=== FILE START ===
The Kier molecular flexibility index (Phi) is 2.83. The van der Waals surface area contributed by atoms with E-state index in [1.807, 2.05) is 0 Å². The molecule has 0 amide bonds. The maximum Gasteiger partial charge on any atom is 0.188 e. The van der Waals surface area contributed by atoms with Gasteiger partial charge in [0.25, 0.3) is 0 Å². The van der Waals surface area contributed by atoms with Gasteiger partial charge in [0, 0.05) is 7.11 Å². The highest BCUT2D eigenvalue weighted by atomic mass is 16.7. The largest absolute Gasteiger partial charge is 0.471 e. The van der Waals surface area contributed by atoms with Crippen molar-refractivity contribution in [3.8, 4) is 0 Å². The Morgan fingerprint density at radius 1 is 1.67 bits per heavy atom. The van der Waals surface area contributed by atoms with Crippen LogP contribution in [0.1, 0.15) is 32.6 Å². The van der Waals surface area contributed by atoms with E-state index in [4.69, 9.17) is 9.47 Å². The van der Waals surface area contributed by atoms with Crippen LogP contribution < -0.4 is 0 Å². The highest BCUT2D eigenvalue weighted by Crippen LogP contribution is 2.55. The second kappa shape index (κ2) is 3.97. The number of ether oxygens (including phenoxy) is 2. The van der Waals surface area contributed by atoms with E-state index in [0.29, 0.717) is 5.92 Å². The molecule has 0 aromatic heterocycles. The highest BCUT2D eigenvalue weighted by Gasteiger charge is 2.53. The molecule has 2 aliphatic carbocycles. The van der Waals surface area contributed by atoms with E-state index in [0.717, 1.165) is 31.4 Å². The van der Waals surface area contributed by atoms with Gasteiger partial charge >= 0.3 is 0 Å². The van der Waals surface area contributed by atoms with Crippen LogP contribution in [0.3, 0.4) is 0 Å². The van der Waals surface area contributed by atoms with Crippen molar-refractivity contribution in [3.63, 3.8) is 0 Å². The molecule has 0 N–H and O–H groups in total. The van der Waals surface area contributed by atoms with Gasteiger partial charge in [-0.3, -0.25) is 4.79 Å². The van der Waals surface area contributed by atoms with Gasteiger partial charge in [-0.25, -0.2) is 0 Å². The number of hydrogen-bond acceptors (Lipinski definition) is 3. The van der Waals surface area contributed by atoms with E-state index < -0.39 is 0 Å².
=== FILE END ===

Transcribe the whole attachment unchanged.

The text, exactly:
The Kier molecular flexibility index (Phi) is 2.83. The van der Waals surface area contributed by atoms with E-state index in [1.807, 2.05) is 0 Å². The molecule has 0 amide bonds. The maximum Gasteiger partial charge on any atom is 0.188 e. The van der Waals surface area contributed by atoms with Gasteiger partial charge in [0.25, 0.3) is 0 Å². The van der Waals surface area contributed by atoms with Gasteiger partial charge in [0, 0.05) is 7.11 Å². The highest BCUT2D eigenvalue weighted by atomic mass is 16.7. The largest absolute Gasteiger partial charge is 0.471 e. The van der Waals surface area contributed by atoms with Crippen molar-refractivity contribution in [3.8, 4) is 0 Å². The Morgan fingerprint density at radius 1 is 1.67 bits per heavy atom. The van der Waals surface area contributed by atoms with Crippen LogP contribution in [0.1, 0.15) is 32.6 Å². The van der Waals surface area contributed by atoms with E-state index in [4.69, 9.17) is 9.47 Å². The van der Waals surface area contributed by atoms with Crippen LogP contribution < -0.4 is 0 Å². The highest BCUT2D eigenvalue weighted by Crippen LogP contribution is 2.55. The second kappa shape index (κ2) is 3.97. The number of ether oxygens (including phenoxy) is 2. The van der Waals surface area contributed by atoms with E-state index in [0.29, 0.717) is 5.92 Å². The molecule has 0 aromatic heterocycles. The highest BCUT2D eigenvalue weighted by Gasteiger charge is 2.53. The molecule has 2 aliphatic carbocycles. The van der Waals surface area contributed by atoms with E-state index in [0.717, 1.165) is 31.4 Å². The van der Waals surface area contributed by atoms with Gasteiger partial charge >= 0.3 is 0 Å². The van der Waals surface area contributed by atoms with Crippen LogP contribution in [0.3, 0.4) is 0 Å². The van der Waals surface area contributed by atoms with Crippen molar-refractivity contribution in [3.63, 3.8) is 0 Å². The molecule has 0 N–H and O–H groups in total. The van der Waals surface area contributed by atoms with Gasteiger partial charge in [-0.3, -0.25) is 4.79 Å². The van der Waals surface area contributed by atoms with Gasteiger partial charge in [-0.25, -0.2) is 0 Å². The number of hydrogen-bond acceptors (Lipinski definition) is 3. The van der Waals surface area contributed by atoms with E-state index < -0.39 is 0 Å².